Both sides appeared to accept the choice of Jones without objection. Stephen Ryan, an attorney for Cohen, declared her “a fine choice.”
Wood had said earlier that she was considering appointing a special master — not because of legal precedent but in the interest of avoiding the appearance of bias in the politically charged case.
At the hour-long hearing, the two sides laid out a general agreement for reviewing the seized documents but also suggested there were numerous issues that could spur further fights.
Assistant U.S. Attorney Thomas McKay, for instance, asked the judge to limit the special master’s review solely to assessing material that fell under attorney- client privilege.
Allowing the special master to review anything other than the privilege issue, McKay argued, would “dramatically slow down this process.”
McKay said FBI agents had seized four phones and an iPad as part of their searches, as well as about a dozen other digital devices he did not identify. Some of those devices, such as two blackberries and one iPhone, could take longer to access, he warned.
Cohen’s attorney argued Jones should also be allowed to set aside material that is not responsive to the search warrants served this month, such as family photos or personal medical records.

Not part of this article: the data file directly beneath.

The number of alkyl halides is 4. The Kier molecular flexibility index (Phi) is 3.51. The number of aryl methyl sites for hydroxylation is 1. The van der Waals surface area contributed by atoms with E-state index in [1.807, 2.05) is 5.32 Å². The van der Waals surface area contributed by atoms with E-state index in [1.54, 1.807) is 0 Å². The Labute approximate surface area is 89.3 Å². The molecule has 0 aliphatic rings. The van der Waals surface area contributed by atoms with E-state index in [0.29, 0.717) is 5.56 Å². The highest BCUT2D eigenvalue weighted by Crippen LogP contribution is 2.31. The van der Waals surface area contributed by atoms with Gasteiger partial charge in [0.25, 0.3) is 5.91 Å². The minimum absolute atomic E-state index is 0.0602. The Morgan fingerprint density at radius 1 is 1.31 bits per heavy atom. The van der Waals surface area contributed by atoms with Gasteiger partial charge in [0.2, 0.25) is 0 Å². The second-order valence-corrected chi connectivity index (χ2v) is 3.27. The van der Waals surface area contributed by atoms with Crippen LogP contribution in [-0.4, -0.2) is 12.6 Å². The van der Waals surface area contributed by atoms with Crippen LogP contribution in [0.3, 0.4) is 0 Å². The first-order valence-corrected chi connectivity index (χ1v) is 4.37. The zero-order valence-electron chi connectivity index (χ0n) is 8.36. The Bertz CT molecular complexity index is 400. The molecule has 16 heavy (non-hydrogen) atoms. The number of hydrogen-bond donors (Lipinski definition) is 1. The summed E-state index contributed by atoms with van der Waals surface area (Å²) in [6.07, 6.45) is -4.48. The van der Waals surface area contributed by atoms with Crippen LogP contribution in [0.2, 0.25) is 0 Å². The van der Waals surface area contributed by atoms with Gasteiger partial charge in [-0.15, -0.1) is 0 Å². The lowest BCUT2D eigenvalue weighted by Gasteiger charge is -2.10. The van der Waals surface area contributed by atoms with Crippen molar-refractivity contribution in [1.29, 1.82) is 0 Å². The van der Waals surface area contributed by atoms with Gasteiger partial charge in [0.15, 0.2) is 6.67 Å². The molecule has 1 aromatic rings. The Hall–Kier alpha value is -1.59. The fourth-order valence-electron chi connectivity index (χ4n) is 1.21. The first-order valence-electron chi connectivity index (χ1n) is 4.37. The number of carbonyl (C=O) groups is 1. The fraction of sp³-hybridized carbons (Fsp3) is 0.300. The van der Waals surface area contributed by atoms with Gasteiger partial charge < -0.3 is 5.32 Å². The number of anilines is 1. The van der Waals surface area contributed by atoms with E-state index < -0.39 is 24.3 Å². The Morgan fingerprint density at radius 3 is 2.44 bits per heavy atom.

Wood said they could revisit the matter if problems arose.
The legal showdown began after FBI agents seized records and documents on April 9 as part of a probe by federal prosecutors in New York into possible bank fraud and wire fraud by Cohen.
People familiar with the investigation have said prosecutors are also investigating whether Cohen violated campaign finance law by working to squelch damaging information about Trump before the November 2016 election, including with a $130,000 payment to adult-film actress Stormy Daniels, whose real name is Stephanie Clifford.
Daniels’s attorney, Michael Avenatti, sought to intervene in the New York case Thursday, a move that Wood said she would review after prosecutors had a chance to respond.
Wood said that both sides should be prepared to return to court May 25 to discuss how the document review has proceeded.
During his “Fox and Friends” interview, Trump confirmed that Cohen had been representing him when the Daniels payment was negotiated.
“He represents me with this crazy Stormy Daniels deal,” Trump said. “From what I see, he did absolutely nothing wrong.”
The comment appeared to conflict with earlier Trump comments insisting that he had been unaware of Cohen’s payment to Daniels, which could prove legally problematic. Trump’s contention that Cohen was acting on his behalf would appear to put the president in the middle of a payment now under criminal investigation.
After the hearing, Avenatti, who is also engaged in Daniels’s lawsuit against Cohen, said Trump’s on-air remarks were “disastrous” for the president’s legal strategy.
“I think the president should appear on ‘Fox and Friends’ every morning,” Avenatti said.